The Fresh Loaf

News & Information for Amateur Bakers and Artisan Bread Enthusiasts


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granny627's picture


I noticed in a lot of the recipes instant dry yeast is called for .  I have the dry yeast that I bought in quantity.  Can I use that?  Why do you call for the instant ?

Thanks, Granny

granny627's picture

Why do the recipes that I've looked at so far on the Fresh Loaf use instant yeast?  I have a large bag of instant yeast, can Iuse it?

Thanks, Granny

cranbo's picture

Instant dry yeast (IDY)  is typically slightly stronger due to its formulation, and does not require re-hydration ("blooming") in water prior to adding dry ingredients.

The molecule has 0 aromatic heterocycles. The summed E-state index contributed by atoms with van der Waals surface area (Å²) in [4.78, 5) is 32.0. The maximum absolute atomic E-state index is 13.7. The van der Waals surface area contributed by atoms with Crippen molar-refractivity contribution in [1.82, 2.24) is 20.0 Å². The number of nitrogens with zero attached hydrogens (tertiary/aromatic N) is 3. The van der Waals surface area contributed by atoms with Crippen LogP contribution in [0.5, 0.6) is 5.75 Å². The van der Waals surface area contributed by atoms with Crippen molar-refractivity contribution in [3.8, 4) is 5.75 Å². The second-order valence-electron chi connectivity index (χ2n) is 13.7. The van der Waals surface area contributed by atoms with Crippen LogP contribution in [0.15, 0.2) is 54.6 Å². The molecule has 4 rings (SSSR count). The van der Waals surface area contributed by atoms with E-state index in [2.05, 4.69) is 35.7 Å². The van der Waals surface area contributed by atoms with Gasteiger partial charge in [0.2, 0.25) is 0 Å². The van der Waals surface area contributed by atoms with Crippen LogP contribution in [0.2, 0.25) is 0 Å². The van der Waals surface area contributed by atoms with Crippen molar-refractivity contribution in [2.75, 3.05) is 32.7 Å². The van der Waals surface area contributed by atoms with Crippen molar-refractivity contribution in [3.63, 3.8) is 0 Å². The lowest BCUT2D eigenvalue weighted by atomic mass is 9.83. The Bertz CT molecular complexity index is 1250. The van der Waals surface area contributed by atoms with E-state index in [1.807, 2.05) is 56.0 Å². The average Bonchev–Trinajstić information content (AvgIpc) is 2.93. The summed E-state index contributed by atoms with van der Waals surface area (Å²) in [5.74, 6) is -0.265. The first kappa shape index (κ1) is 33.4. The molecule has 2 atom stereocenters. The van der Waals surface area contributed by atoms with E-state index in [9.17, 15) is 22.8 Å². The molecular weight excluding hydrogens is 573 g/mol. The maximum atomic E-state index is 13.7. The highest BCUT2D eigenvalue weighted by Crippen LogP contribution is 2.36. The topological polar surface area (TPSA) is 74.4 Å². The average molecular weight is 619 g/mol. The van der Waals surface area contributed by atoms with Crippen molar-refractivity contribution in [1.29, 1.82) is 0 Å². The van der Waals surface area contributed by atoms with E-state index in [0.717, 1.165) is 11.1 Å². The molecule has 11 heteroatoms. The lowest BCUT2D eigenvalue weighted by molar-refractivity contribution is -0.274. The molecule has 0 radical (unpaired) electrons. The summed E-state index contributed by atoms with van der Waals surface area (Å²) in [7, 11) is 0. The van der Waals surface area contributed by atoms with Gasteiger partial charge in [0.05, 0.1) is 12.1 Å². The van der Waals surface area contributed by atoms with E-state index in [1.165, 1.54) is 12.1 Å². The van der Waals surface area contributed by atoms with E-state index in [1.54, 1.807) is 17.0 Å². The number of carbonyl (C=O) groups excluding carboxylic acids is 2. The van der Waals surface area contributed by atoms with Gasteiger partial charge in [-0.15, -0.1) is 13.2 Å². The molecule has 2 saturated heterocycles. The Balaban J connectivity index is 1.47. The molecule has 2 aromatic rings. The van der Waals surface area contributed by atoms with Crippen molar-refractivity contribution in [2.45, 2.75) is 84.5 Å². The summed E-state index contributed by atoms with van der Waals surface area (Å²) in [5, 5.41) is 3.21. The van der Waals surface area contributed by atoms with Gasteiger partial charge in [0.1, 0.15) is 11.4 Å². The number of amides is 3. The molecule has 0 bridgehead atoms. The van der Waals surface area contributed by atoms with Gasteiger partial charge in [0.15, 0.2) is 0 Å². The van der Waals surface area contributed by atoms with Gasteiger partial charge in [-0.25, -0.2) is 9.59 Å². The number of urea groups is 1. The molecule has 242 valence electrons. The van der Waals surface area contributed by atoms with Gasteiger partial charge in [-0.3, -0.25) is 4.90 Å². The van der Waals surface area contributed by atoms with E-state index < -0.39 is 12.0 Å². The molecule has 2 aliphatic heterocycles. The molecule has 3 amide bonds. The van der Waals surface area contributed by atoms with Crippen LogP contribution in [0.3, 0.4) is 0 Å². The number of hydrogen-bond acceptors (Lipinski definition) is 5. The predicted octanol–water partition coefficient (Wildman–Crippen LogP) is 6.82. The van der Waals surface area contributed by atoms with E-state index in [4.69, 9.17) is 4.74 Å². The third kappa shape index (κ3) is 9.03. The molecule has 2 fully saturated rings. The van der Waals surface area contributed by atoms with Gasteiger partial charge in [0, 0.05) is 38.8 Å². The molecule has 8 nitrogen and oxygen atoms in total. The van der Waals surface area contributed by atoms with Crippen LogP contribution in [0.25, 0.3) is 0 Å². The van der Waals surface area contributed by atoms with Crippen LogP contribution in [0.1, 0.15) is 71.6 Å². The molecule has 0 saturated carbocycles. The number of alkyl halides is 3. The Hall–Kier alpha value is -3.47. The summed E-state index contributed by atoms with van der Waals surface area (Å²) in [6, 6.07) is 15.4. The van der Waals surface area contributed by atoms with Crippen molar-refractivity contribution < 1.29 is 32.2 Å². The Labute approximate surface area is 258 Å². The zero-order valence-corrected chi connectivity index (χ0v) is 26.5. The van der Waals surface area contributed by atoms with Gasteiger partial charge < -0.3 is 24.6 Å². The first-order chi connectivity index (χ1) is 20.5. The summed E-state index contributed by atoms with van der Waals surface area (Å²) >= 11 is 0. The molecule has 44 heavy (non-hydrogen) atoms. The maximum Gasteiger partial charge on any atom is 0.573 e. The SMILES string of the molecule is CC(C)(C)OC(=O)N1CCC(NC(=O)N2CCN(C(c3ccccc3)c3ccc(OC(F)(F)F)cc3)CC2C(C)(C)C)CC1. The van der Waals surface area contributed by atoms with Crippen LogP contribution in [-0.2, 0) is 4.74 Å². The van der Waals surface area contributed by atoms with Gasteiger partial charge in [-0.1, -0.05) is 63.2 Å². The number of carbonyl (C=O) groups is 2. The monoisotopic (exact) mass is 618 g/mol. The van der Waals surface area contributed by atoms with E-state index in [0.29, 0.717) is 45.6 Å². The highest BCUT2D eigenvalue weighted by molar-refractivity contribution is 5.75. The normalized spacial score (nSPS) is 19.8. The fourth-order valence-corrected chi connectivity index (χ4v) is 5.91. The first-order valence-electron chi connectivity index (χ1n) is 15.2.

So, because you can use less of it and combine it with the dry ingredients prior to adding liquids, IDY is preferred over active dry yeast (ADY). 

If you're using ADY where IDY is called for, increase the amount of ADY by 25% to get the same results. 

Floydm's picture

A pretty good answer to your question is here:

Happy baking!


sphealey's picture

All modern yeasts will work fine in all bread receipes using basic techniques.  If you get out to the extremes (very high-sugar breads, formulas with very long fermentation (rising) time and microscopic amounts of yeast, etc) the exact yeast type might matter, but since about 1990 the yeast companies have perfected dried yeast and it all just works.  Don't worry about it.